Upgrade to remove ads
Revolution and a New Nation
Terms in this set (44)
-A new school of thought in which reason, math, science took over philosophical thought.
-Ideals such as liberty, progress, toleration, separation of church and state.
What was the Enlightenment?
It contributed to the ideas of the revolution (freedom of speech, equality, religious tolerance, etc).
How did the Enlightenment contribute to the revolution?
Some laws and regulations were imposed and not well enforced, and the colonies were left to fend for themselves.
British treatment of the colonies prior to the 1760s?
They began enforcing the heavy taxation and laws
How did British treatment of the colonies change after the 1760s?
The British were in huge amounts of debt from fighting the French and Indian war, so they started enforcing taxes and laws they previously didn't.
Why did British treatment of the colonies change?
Exporting more than you import.
What is mercantilism?
-encourage domestic production
-build and protect shipping industry
-colonies supplies raw materials and markets
What methods were employed to carry out mercantilism?
-all goods coming from colonies had to be on British ships
-all colonial ships had to be unloaded in England for taxation
-banned factories in the colonies
-heavy taxation on sugar and molasses (Molasses Act)
What legislation was put in place to aid the mercantile system?
A mutual defense pact proposed in 1754 by Benjamin Franklin that aimed to unite the 13 colonies for trade, military, and other purposes.
-It was turned down by the crown and the colonies
What was the Albany plan?
-parliament increased colonial taxes
-Britain's insistence that colonies defend themselves
Why did the colonists feel more united and independent?
-ways to fight
What divided the colonists?
-Taxation without representation
What were some issues the colonists had with the crown?
Members of Parliament represent everyone, but there is no representative for the people directly.
What is the idea of "virtual representation?"
A small group of educated elites who protested taxes, spread anti-British propaganda, and organized boycotts of British goods.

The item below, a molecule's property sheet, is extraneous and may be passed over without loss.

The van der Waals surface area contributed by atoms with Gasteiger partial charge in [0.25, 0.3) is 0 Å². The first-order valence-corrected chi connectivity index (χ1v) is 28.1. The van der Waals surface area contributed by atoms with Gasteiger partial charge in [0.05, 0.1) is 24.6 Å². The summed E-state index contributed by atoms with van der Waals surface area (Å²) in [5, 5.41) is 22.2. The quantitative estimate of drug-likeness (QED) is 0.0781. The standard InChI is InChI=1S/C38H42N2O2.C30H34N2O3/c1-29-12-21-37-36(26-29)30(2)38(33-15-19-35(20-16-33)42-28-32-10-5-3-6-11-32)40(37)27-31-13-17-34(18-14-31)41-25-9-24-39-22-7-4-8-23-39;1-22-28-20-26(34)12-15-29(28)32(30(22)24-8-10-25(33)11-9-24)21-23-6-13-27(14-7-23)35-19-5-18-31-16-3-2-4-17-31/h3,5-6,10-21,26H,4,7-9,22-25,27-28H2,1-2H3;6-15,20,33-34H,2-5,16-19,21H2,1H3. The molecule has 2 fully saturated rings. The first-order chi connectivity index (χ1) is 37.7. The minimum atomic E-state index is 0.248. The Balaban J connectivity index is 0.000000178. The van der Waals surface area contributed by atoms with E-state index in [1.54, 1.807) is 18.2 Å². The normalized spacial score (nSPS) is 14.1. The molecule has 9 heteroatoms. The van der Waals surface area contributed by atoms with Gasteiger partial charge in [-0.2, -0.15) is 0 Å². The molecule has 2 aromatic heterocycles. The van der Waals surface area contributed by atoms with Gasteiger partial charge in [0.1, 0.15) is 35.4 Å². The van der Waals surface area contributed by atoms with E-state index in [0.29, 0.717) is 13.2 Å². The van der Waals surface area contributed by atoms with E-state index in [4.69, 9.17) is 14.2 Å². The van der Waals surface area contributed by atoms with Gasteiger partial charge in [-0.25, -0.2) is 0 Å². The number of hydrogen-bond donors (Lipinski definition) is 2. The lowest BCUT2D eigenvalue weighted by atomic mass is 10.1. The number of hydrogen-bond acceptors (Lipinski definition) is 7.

-They were led by Samuel Adams.
Who were the Sons of Liberty?
After Lexington and Concord
When was the second Continental congress called?
Organized continental army, called on colonies to send troops, appointed committee to draft Declaration of Independence
-Olive Branch Petition
-George Washington was appointed Commander in Chief of the army
What was the purpose of the Continental Congress?
A peace petition that was rejected by the King
What was the Olive Branch Petition?
They supported the war, independence/new nation and hated Britain.
How did the Patriots/rebels feel about the war?
They supported Britain, didn't support the war and thought the colonitsts were traitors.
How did the Loyalists feel about the war?
These were poorer people who didn't have enough education to choose a side, cared more about personal matters.
How did undecided people feel about the war?
-world's best navy
-supplies provided by British factories
-well-trained/skilled officers and engineers
-access to mercenaries (Hessians)
What were some military advantages of the British?
-home field advantage
-accurate rifled weapons
What were some military advantages towards the Continentals?
Strategy: make it as long as possible and don't die
Tactics: surprise attacks, guerilla warfare
American Strategy and Tactics?
Strategy: large, set-piece battles, engage always
Tactics: lining up in a big line
English strategy and tactics?
-can fight all year round
-not much success up north